Rhode Island panel discusses regional climate pact
May 25, 2021
A Rhode Island legislative panel has started the ball rolling on consideration of a regional climate pact to aid transportation work and limit emissions from road, rail and air sources. Fuel tax increases are expected to result from adoption of the plan.
The Senate Environment and Agriculture Committee met recently to discuss a bill to formally join a regional climate pact dubbed the Transportation and Climate Initiative.
Late last year, then-Rhode Island Gov. Gina Raimondo along with governors in Connecticut and Massachusetts, and the mayor of Washington, D.C., signed a memorandum of understanding stating their intention to bolster transportation funding and reduce emissions via the regional cap-and-invest program.
Each participating state is responsible for approving the final tax plan. The expectation is fuel costs could initially increase 5 to 17 cents per gallon.
According to a news release, the Transportation and Climate Initiative requires large gasoline and diesel suppliers to buy what are called allowances in a “cap-and-trade” plan. Essentially, companies would be limited to how much carbon dioxide they could emit. After reaching its cap, a company could pay the government a certain amount of money to go beyond that limit. Allowances a company could purchase would decline each year.
The initiative is touted as a means to cut greenhouse gas emissions from vehicles in the region by 26% from 2022 to 2032.
The program is estimated to generate about $3 billion over the next decade. Participating states are expected to use that money to invest in “clean transportation” options and to help stimulate economic recovery from the pandemic.
In order to make up for allowance purchases, fuel prices are expected to rise.
Rhode Island details
Dubbed the Transportation Emissions and Mobile Community Act, the Rhode Island legislation would set statutory framework for adoption of the program. Specifically, regulatory authorities, legal compliance obligations, and carbon allowances for auction would be established.
The legislation – S872 – is described by supporters as providing the funding the state needs to make clean transportation options available and affordable for all Rhode Islanders, while significantly reducing pollution.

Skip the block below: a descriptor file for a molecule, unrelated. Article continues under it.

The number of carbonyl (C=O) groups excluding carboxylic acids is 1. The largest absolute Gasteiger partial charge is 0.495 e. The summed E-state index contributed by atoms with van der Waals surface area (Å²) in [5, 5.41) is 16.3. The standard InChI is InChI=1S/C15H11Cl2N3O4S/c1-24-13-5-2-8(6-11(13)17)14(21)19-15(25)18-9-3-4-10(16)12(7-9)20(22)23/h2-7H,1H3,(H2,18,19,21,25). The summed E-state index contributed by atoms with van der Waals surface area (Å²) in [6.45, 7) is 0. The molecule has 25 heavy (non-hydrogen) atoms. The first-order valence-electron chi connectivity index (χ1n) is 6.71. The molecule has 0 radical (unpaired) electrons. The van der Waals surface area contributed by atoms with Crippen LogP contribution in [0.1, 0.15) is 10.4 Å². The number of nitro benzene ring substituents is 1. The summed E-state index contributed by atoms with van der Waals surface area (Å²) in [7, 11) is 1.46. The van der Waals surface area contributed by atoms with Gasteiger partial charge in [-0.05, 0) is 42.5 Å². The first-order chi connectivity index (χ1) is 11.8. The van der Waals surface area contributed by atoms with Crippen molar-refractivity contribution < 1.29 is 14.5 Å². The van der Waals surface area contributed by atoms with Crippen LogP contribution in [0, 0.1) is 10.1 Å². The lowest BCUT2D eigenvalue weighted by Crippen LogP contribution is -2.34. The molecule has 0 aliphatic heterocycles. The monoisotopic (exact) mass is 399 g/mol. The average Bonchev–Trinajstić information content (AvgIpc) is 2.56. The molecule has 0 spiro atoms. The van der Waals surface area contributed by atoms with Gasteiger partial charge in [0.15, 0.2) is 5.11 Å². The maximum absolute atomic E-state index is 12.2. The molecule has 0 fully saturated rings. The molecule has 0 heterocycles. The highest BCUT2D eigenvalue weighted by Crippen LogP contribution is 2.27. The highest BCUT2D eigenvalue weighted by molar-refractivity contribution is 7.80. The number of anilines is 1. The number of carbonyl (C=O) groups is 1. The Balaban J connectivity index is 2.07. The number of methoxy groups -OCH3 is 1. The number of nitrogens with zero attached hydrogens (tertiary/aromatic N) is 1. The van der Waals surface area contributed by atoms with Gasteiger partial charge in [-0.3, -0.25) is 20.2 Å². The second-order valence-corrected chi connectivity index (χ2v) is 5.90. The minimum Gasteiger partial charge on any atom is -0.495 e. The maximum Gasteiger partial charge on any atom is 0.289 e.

Sen Alana DiMario, D-Narragansett, said the transportation sector is the largest source of carbon emissions in the state at 36% of greenhouse gas emissions.
“There’s broad consensus that we have to drastically reduce our carbon emissions,” DiMario, said in prepared remarks. “The TEAM Community Act is the plan we need to get moving on that track.”
The legislation would route 35% of proceeds from the program to communities described as the hardest hit by transportation emissions.
“Let’s talk about reality…if I burn through 1000s of gallons of fuel in one snowstorm to keep the roads clean, we’re going to be paralyzed if we do switch to electric…and how many vehicles and I going to need?” -Sen. Rogers pic.twitter.com/37AzTOkOIK
— RI Senate Republicans (@RISenateGOP) May 20, 2021
Republicans on the committee say the program is essentially a fuel tax increase that would trigger a financial punishment for rural residents who must drive to get around. They add that road users around the state and business owners would also be burdened by the plan.
“It will take money away from people and redistribute it, which I feel is discrimination because of where we live,” testified Sen. Gordon Rogers, R-Foster.
The committee did not vote on S872. The House version, H6310, has yet to receive consideration in the House Finance Committee.
Connecticut legislative panel backs effort
In Connecticut, the Joint Committee on Environment voted recently along party lines to advance a bill to join the regional climate pact.
Rep. Stephen Harding Jr., R-Brookfield, told committee members “it truly is a gas tax increase” of at least five cents.
Republican lawmakers also voiced concern the revenue raised would be used for other purposes. As a result, road users would again be called upon to foot additional costs.
“We’ve seen funds ‘diverted’ even after we have implemented constitutional amendments to protect these funds,” Harding said. “I have serious questions whether or not these funds are truly going to go to the areas which all of us on this committee are working hard to (ensure it goes to where it is) intended to go towards.”
SB884 awaits further consideration in the Connecticut House and Senate before it can advance to the governor’s desk. LL
More Land Line coverage of news from Rhode Island.